E. Stephen Burnett explores fantastical stories for God’s glory as publisher of and its weekly Fantastical Truth podcast. He coauthored The Pop Culture Parent and creates other resources for fans and families, serving with his wife, Lacy, in their central Texas church. Stephen's first novel, a science-fiction adventure, launches in 2025 from Enclave Publishing.
  1. bad_cook says:

    There’s a lot of people who don’t think Ender’s Game is that great. Parts of it, maybe, but not the thing as a whole. It’s surprisingly full of Unfortunate Implications.

  2. I love Ender’s Game and the whole Ender series. Not only does it give the reader a lot to think about, the author is a person of faith rather than a secularist Christian-basher and it shows.
    Of course, not every science fiction novel is to every readers taste, but for most science fiction fans, Ender’s Game is at least worth looking at.

  3. Bainespal says:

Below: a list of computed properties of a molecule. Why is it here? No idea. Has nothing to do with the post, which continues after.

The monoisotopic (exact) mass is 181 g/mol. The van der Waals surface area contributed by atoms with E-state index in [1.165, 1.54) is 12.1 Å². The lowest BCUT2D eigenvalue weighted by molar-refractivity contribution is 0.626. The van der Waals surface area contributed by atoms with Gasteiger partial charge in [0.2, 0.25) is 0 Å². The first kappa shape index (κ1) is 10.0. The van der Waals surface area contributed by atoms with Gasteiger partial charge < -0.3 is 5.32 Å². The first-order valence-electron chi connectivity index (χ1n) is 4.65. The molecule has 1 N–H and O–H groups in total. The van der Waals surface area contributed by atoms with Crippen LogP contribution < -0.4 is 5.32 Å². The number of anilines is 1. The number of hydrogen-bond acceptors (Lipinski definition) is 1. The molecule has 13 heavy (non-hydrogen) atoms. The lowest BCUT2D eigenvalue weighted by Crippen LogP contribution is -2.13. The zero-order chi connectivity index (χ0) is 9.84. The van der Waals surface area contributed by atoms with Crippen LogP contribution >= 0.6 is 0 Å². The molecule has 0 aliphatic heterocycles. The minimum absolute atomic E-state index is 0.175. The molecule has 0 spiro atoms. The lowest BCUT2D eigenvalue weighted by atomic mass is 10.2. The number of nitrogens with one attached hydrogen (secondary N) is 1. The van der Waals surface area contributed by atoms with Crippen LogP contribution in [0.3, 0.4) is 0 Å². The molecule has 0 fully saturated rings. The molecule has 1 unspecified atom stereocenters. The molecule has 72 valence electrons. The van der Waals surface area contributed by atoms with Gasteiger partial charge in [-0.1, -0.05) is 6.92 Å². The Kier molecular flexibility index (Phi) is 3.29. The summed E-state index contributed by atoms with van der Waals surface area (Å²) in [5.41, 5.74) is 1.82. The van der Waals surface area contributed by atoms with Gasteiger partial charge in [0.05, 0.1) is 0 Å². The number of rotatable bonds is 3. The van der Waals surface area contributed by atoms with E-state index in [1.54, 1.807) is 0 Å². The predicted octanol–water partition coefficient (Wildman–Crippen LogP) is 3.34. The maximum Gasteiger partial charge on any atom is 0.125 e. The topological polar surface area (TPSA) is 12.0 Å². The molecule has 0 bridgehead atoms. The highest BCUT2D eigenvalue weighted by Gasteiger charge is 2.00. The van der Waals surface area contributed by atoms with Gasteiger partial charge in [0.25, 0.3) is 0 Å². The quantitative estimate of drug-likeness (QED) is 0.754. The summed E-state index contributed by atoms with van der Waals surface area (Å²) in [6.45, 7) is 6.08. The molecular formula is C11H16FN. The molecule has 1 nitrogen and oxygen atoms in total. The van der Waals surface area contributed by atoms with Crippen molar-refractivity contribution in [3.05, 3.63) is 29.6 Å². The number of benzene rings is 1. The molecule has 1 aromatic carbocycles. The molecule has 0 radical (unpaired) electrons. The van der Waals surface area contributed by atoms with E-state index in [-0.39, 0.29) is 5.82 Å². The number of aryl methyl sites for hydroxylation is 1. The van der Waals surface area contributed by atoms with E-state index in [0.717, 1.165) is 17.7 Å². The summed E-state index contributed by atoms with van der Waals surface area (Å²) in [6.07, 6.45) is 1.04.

I read Ender’s Game last year.  It’s not my favorite novel, but I do think that the twist at the end was clever.  Maybe I just wasn’t smart enough to see it coming, but this is definitely a novel that you need to approach unspoiled.

    To me, the basic theme of Ender’s Game is that there is no such thing as child’s play.  Playing games is not necessarily fun; it is as important and serious as anything.  Interpret “games” here as speculative fiction or blockbuster movies or wand-waving fantasy, whatever you like.  The message of Ender’s Game is that we don’t train to do “real” deeds in the future.  We are working either good or evil even as we do vain, ordinary things, such as going to school, socializing with friends — even playing video games or otherwise enjoying story and art.  We need to approach the small things in everyday life with a sense of profound honor, because we are doing grim, important deeds.  We are all soldiers, and if we don’t understand that we are, we are bound to fail.